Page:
Three Cheers for Dad
- Monday, June 11, 2012
It’s been years since I bought a Fathers’ Day card. My father and father-in-law are both long dead. But this year I can’t help but notice the cards. Perhaps it’s because I bought one for my son — this is his first Fathers’ Day — and it called my attention to the others.
In any case, I’d love to send my dad a card this year, particularly after reflecting recently on the place of dads in the lives of their children.
We live in a culture where many would write off fatherhood as a nice but quite unnecessary option in the lives of children. One or two mommies will do just fine. It’s a way of understanding the family that is summed up on T-shirts, bibs, and hoodies proudly and succinctly announcing: "My Daddy’s Name is Donor."
That worldview is as dangerous as it is ignorant. There are mountains of social science evidence demonstrating the importance of dad and warning about his absence. The outline of those mountains are available at FamilyFacts.org along with footnotes citing study after study.
Take teen pregnancies. A study by psychologist Bruce Ellis of the University of Arizona indicated that girls whose dads were present (a fairly low threshold) during their childhood were less likely to become pregnant as teenagers. In fact, girls whose fathers were absent during their early childhood were seven to eight times more likely to become pregnant as teenagers and those whose fathers were absent later in childhood were two to three times more likely to become pregnant. This is in part because, as another study points out, teenaged girls who feel they have a close relationship with their fathers tend to wait longer before getting involved in sexual activity.
Boys benefit too. Dr. Marcia J. Carlson of the University of Wisconsin published a study in the Journal of Marriage and Family explaining how teenaged boys whose dads are meaningfully involved in their lives have fewer behavioral problems and feel less anxiety, depression, and low self-esteem. Other studies show that boys with good relationships with their dads are less likely to be arrested, sell drugs, carry a gun, steal, run away, or become violent.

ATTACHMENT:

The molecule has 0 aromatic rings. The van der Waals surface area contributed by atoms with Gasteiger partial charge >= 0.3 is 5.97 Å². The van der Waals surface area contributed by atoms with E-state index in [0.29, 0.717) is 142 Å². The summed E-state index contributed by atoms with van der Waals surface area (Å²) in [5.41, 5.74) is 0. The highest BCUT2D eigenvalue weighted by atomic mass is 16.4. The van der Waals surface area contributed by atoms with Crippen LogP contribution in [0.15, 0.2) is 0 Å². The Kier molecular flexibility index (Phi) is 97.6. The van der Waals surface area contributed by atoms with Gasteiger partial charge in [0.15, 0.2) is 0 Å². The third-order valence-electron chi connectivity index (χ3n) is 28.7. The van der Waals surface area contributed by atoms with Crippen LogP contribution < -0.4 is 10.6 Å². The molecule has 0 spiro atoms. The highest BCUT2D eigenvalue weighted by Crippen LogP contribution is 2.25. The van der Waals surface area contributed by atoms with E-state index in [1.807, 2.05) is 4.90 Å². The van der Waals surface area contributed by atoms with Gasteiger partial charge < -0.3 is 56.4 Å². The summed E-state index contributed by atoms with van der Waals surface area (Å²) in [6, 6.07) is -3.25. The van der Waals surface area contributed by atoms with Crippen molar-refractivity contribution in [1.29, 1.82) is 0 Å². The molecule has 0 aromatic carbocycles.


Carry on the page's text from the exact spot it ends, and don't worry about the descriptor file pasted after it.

Far from simply avoiding negative behavior, it has been shown that dads who invest in their seven-year-olds by reading to them, taking them on outings, and showing an interest in their schoolwork can expect those children to attain higher academic levels as young adults. Adolescent boys who have a close relationship with their fathers — even if the father doesn’t live in the same home — are more likely to anticipate having stable marriages when they become adults.
And the dads who are most likely to be close to their children and to positively influence in their lives are dads who attend church and live their faith. In fact, church attendance is one of the most powerful predictors of a father’s positive involvement with his children.
So stop in the card department and look over the Fathers’ Day cards. If you still can, buy one for your dad, granddads, and father-in-law. If there’s no longer reason to buy one, stop anyway to give thanks for your own dad and to pray for the dads around you. Our children are counting on them.
Publication date: June 11, 2012
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